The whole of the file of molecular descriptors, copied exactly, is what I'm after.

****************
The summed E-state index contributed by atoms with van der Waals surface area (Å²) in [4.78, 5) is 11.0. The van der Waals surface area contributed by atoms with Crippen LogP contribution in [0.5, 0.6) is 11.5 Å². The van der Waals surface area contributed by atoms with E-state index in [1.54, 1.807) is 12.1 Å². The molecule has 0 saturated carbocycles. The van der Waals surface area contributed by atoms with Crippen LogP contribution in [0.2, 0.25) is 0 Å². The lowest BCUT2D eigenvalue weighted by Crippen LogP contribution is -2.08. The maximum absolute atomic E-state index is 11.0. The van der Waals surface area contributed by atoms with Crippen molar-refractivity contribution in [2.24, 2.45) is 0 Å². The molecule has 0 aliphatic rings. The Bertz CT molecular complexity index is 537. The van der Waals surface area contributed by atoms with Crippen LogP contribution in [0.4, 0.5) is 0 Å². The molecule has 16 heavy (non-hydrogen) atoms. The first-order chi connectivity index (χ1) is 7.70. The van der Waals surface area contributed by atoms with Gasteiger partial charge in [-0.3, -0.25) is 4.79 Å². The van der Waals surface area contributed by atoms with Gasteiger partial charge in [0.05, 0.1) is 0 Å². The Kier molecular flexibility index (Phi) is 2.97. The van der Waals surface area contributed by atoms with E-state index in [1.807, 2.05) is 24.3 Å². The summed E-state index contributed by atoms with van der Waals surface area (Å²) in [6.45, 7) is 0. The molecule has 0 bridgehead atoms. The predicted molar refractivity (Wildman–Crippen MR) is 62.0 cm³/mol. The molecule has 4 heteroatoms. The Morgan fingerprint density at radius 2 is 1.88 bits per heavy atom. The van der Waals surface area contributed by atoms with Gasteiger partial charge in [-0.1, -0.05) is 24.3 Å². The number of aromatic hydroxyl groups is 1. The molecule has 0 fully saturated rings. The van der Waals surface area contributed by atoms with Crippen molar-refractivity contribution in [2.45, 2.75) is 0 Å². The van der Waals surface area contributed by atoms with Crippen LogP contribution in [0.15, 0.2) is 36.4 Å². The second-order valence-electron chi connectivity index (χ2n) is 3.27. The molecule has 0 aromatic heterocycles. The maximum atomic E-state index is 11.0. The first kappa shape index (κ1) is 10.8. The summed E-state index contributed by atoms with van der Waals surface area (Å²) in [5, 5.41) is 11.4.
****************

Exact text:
The summed E-state index contributed by atoms with van der Waals surface area (Å²) in [4.78, 5) is 11.0. The van der Waals surface area contributed by atoms with Crippen LogP contribution in [0.5, 0.6) is 11.5 Å². The van der Waals surface area contributed by atoms with E-state index in [1.54, 1.807) is 12.1 Å². The molecule has 0 saturated carbocycles. The van der Waals surface area contributed by atoms with Crippen LogP contribution in [0.2, 0.25) is 0 Å². The lowest BCUT2D eigenvalue weighted by Crippen LogP contribution is -2.08. The maximum absolute atomic E-state index is 11.0. The van der Waals surface area contributed by atoms with Crippen molar-refractivity contribution in [2.24, 2.45) is 0 Å². The molecule has 0 aliphatic rings. The Bertz CT molecular complexity index is 537. The van der Waals surface area contributed by atoms with Crippen LogP contribution in [0.4, 0.5) is 0 Å². The molecule has 16 heavy (non-hydrogen) atoms. The first-order chi connectivity index (χ1) is 7.70. The van der Waals surface area contributed by atoms with Gasteiger partial charge in [-0.3, -0.25) is 4.79 Å². The van der Waals surface area contributed by atoms with Gasteiger partial charge in [0.05, 0.1) is 0 Å². The Kier molecular flexibility index (Phi) is 2.97. The van der Waals surface area contributed by atoms with E-state index in [1.807, 2.05) is 24.3 Å². The summed E-state index contributed by atoms with van der Waals surface area (Å²) in [6.45, 7) is 0. The molecule has 0 bridgehead atoms. The predicted molar refractivity (Wildman–Crippen MR) is 62.0 cm³/mol. The molecule has 4 heteroatoms. The Morgan fingerprint density at radius 2 is 1.88 bits per heavy atom. The van der Waals surface area contributed by atoms with Gasteiger partial charge in [-0.1, -0.05) is 24.3 Å². The number of aromatic hydroxyl groups is 1. The molecule has 0 fully saturated rings. The van der Waals surface area contributed by atoms with Crippen molar-refractivity contribution in [2.45, 2.75) is 0 Å². The van der Waals surface area contributed by atoms with Crippen LogP contribution in [0.15, 0.2) is 36.4 Å². The second-order valence-electron chi connectivity index (χ2n) is 3.27. The molecule has 0 aromatic heterocycles. The maximum atomic E-state index is 11.0. The first kappa shape index (κ1) is 10.8. The summed E-state index contributed by atoms with van der Waals surface area (Å²) in [5, 5.41) is 11.4.